An Oregon Liquor and Cannabis Commission (OLCC) licensee must comply with all rules stemming from ORS 475B. There are a lot of them. These rules have been in a constant state of flux since 2015, and they are buttressed by other sets of permanent rules, temporary rules, proposed rules, bulletins and guidance. In my experience, most licensees are good about complying with these rules; others not so much.
Today I want to take a minute and talk about three common rules violations I keep seeing. I want to highlight these particular, random issues because they implicate rules that have been on the books for quite some time; yet people continue to trip on them. These rules violations surface for us occasionally when a client or potential client receives a Notice of Proposed License Cancellation, but more commonly they arise when someone asks us to draft or revise an agreement, or requests advice on a proposed course of action. The three violations below are also tied together in a certain sense.
Financial Interest Rules in the Business Sale Context
This is a serious problem. It became acute in the year leading up to the 2018 “pause” of license application processing, and remained acute until the Commission streamlined licensing last year. It’s a little better now but it’s still a poor compliance area.
Here is the issue. When someone is selling an Oregon cannabis business, it typically takes two or three months – and can take more — from the time the buyer submits its OLCC application until its license is issued. During that period, many buyers and sellers enter into some form of “management agreement” where the buyer begins to run the seller business. For compliance reasons — but also many other reasons, which could be the subject of another post — we generally advise people to steer clear of these arrangements.
The OLCC “financial interest” rules start at OAR 845-025-1015(29). Related rules on “ownership interest” begin at OAR 845-025-1045(5) and the Commission has published certain guidance (with our assistance), which is updated from time to time as the rules change. All of these rules are clearer and better written than they used to be, but people continue to end up on the wrong side of things. Usually it’s accidental but we’ve come across buyers who have no interest in complying with these rules whatsoever. It’s come to the point where our law firm will not work on transactions involving those individuals— even where we represent a potential seller.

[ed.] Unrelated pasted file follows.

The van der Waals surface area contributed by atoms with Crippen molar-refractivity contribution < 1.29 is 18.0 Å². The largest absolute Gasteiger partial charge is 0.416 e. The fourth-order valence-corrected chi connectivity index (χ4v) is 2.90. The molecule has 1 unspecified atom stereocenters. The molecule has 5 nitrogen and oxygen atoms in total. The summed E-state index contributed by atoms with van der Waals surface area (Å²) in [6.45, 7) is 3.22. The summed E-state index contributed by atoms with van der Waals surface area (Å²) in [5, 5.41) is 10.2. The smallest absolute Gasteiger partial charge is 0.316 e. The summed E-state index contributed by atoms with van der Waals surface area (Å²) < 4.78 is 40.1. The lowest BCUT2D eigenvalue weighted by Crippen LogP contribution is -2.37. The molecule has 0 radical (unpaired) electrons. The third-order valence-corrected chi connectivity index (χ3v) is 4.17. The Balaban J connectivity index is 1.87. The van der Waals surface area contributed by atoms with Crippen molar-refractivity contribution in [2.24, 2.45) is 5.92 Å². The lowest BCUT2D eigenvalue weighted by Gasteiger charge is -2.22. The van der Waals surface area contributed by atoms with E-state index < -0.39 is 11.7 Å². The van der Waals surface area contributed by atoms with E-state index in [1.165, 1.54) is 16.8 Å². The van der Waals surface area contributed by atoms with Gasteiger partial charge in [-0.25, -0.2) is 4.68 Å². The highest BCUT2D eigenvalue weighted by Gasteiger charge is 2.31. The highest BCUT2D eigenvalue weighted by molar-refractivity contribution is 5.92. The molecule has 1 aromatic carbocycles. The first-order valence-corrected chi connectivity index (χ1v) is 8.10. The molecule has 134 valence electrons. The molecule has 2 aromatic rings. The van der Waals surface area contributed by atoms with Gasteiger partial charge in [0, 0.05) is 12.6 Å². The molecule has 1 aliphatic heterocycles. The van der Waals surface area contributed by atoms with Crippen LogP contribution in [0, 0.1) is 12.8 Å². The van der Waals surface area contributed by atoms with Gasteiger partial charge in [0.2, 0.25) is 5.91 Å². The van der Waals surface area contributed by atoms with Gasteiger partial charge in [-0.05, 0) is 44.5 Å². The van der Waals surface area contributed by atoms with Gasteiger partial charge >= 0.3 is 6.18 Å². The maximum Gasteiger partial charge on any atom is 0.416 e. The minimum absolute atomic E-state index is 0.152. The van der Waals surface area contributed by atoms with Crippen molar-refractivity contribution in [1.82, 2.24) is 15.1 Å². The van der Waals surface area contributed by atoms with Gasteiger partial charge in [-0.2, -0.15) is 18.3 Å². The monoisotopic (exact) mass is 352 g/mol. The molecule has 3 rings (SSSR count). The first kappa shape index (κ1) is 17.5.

But I digress. High level and generally speaking, the rules don’t allow a prospective owner to start taking money out of a business, or to “control” a business, until that person or entity become licensed. It’s hard to manage one of these businesses in the way most buyers would like and stay on the right side of these rules. From a seller perspective, it’s an enormous compliance hazard and risk having someone else run your shop. If people were doing this right, sellers would demand significant security, indemnity and sizable escrowed sums from buyer-operators. But it almost never happens that way.
OAR 845-025-1230(13) provides that “a licensee may not sublet any portion of a licensed premises.” Super simple. But we keep coming across subleases, “space use agreements” and the like. In some cases, I think people aren’t aware of the rule. It’s relatively obscure. They simply are not using a space and someone else has need for it (and, the sublessee may not even be a cannabis business). So the parties do the normal business thing and sublet. Other times, this violation ties into the “financial interest” morass, and the sublessee is actually operating a cannabis business on the sublessor’s Metrc, but without a license or even a pending application. In any case, the OLCC is strict about who can be in a licensed premises and for what activity, and an unlawful sublet could trigger license cancellation proceedings.
Not Paying the Man
OLCC retailers are required to charge a retail sales tax of 17 percent for all recreational marijuana sold. In most cases, retailers must also charge customers an additional 3 percent. The retailer must then pay the set-aside tax through to the Oregon Department of Revenue (DOR) monthly, with a voucher, plus file a quarterly tax return. This is all the state’s money but the retailer holds it in custody a short while.
There are over 750 licensed marijuana retailers in Oregon today. I believe most of them pay the tax. But some of these businesses are not performing well, and when businesses fail they tend to stop paying people, from vendors to employees to the Man himself. In other cases, we have seen bad actors take over stores as mentioned above, seemingly with no intention to pay DOR from the start. This can result in serious consequences for the licensee, its owners and officers.
When a licensee fails to pay sales tax through to DOR, the agency starts with warning letters. A few years back, DOR also started requesting that OLCC send warning letters, and move deadbeats into license cancellation proceedings. The rules were amended to make intentional nonpayment a Category I violation (the default penalty for which is license revocation); and to make unintentional nonpayment a Category III violation. OAR 845-025-2890(3-4). There’s a wrinkle as of this year with newly minted Senate Bill 408, where license revocation is optional and not mandatory; but keeping the state’s money is still a poor decision. When that happens, license exposure, distraint warrants and even homeowner liens are all in the mix. Best to pay the tax!
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